7. I now come to the question of disposal of the mustard oil actually found by the Magistrate to be adulterated under Section 13 of the Act.As the order of acquittal is set aside the matter must be reconsidered by him but in re-considering the matter the Magistrate will have toconsider that the law does not authorise the Magistrate to order destruction or other disposal of seized adulterated article except at the cost of the person in possession of the same at thetime of seizure. This is clear from the law enunciated in the section itself. In the present case no such order for costs was provided for and the Magistrate's order amounted to thisthat if after all the costs had been incurred by the authorities, the Firm wanted to have the which has been rendered unfit at some cost tor human consumption, then without paying anything for the cost incurred by the municipal authorities, the accused firm was to be made a present of the altered article. Such is not the law. I am aware in this connection that a Divisional Bench of this Court has held under 3. 13 of the Act that the only proper order is the order for forfeiture of the oil to the local authority in order that it may be destroyed by that authority at the cost of the person in whose possession it was at the time of seizure. This was decided by K. C. Das Gupta and Sarkar JJ. In -- 'Cri. Ref. Nos. 43 and 44 of 1951 (Cal) (D)'. I am not sure that the decision might not require reconsideration in a suitable case be-cause it obviously overlooks the words 'or otherwise disposed of'. In the section they appear after the word 'destroyed'. The effect of the decision is to delete, as it were these words in the statute itself. Therefore it must not be taken that I am expressing any concurrence with the decision given. In particular cases destruction may be the only proper order but other cases there is authority for orderingdisposal in some other way. At least such authority appears to be given by the legislatureand it will be for the Courts to consider whether what has been given by the legislature can be taken away by decision of the Divisional Benchof this Court.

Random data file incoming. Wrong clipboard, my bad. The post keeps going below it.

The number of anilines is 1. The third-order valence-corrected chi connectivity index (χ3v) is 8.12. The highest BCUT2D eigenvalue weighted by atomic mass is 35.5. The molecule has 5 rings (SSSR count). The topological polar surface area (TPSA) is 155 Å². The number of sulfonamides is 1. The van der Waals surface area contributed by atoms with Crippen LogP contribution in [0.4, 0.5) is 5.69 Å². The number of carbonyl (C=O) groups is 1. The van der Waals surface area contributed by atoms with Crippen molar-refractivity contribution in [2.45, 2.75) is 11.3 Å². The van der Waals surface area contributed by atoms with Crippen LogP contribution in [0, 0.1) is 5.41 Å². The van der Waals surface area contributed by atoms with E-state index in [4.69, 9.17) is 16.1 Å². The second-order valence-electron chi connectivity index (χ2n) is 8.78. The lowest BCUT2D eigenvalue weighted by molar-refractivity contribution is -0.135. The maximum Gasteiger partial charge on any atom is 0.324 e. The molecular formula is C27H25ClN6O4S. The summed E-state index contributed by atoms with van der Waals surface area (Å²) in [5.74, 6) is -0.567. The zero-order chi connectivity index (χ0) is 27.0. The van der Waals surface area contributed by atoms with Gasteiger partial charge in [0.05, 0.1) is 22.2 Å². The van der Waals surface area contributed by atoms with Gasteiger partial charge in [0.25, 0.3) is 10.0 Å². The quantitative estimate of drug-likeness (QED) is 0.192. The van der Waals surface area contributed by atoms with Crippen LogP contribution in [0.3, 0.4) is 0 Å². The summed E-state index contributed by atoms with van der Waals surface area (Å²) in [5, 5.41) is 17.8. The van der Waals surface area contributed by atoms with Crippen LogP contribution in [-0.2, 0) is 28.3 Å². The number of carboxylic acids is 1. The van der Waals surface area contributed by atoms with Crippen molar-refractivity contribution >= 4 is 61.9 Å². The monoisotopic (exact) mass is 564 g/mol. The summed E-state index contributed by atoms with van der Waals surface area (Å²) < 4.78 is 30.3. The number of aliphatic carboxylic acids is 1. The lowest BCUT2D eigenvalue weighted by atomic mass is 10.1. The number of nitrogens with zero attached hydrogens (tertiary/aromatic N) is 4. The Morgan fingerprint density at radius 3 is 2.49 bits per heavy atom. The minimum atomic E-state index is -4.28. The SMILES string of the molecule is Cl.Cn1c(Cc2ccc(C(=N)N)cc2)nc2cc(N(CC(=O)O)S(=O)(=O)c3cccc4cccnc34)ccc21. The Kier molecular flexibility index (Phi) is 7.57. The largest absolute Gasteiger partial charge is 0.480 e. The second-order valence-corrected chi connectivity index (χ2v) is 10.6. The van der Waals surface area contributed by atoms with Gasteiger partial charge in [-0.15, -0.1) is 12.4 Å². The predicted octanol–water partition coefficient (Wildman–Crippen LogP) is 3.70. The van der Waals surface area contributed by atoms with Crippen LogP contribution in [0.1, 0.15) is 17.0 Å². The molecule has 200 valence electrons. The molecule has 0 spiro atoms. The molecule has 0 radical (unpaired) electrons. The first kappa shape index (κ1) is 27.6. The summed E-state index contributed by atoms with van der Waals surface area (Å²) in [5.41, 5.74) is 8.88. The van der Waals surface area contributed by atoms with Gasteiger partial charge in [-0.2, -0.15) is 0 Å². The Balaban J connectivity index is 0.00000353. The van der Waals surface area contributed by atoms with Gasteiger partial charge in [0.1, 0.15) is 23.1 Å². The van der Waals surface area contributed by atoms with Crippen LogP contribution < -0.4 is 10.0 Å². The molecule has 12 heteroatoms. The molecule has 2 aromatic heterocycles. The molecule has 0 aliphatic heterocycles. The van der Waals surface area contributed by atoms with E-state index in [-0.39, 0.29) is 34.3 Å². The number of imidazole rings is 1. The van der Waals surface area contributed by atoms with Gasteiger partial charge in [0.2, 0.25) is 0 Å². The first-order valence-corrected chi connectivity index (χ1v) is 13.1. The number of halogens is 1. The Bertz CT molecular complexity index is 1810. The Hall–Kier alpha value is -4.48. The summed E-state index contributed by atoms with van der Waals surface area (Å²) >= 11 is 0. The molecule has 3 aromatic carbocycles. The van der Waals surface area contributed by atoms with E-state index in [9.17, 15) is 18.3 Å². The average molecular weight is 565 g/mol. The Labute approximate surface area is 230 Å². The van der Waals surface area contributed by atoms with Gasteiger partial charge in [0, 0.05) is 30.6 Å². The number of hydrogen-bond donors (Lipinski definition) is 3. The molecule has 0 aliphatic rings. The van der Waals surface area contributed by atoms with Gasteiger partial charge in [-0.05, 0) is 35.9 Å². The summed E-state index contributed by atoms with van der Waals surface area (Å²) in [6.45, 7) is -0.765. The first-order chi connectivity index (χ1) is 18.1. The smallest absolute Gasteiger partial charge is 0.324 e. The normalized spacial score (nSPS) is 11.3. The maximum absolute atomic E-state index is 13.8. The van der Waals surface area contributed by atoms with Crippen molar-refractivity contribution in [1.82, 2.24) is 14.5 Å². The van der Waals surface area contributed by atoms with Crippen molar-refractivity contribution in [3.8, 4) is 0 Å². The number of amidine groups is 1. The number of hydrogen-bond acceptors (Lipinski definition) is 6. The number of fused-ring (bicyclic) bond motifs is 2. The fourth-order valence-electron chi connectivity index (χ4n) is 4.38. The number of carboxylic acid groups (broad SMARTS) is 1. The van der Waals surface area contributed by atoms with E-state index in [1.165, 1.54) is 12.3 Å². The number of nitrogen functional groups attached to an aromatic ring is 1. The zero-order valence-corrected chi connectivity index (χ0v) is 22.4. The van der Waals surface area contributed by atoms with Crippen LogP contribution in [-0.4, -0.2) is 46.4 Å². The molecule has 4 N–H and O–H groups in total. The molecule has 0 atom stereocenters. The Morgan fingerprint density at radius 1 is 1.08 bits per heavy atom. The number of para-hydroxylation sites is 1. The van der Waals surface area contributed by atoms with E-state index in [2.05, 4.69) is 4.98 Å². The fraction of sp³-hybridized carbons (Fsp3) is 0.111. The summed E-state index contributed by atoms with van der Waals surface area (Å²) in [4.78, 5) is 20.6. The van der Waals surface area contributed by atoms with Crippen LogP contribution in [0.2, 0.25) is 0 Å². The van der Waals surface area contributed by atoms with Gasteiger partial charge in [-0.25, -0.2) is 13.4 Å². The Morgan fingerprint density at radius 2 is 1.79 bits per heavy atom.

8. This Rule is accordingly made absolute and the order under Section 13 of the Act is set aside and the case is remanded to the Magistrate for proceeding further in the light of this judgment.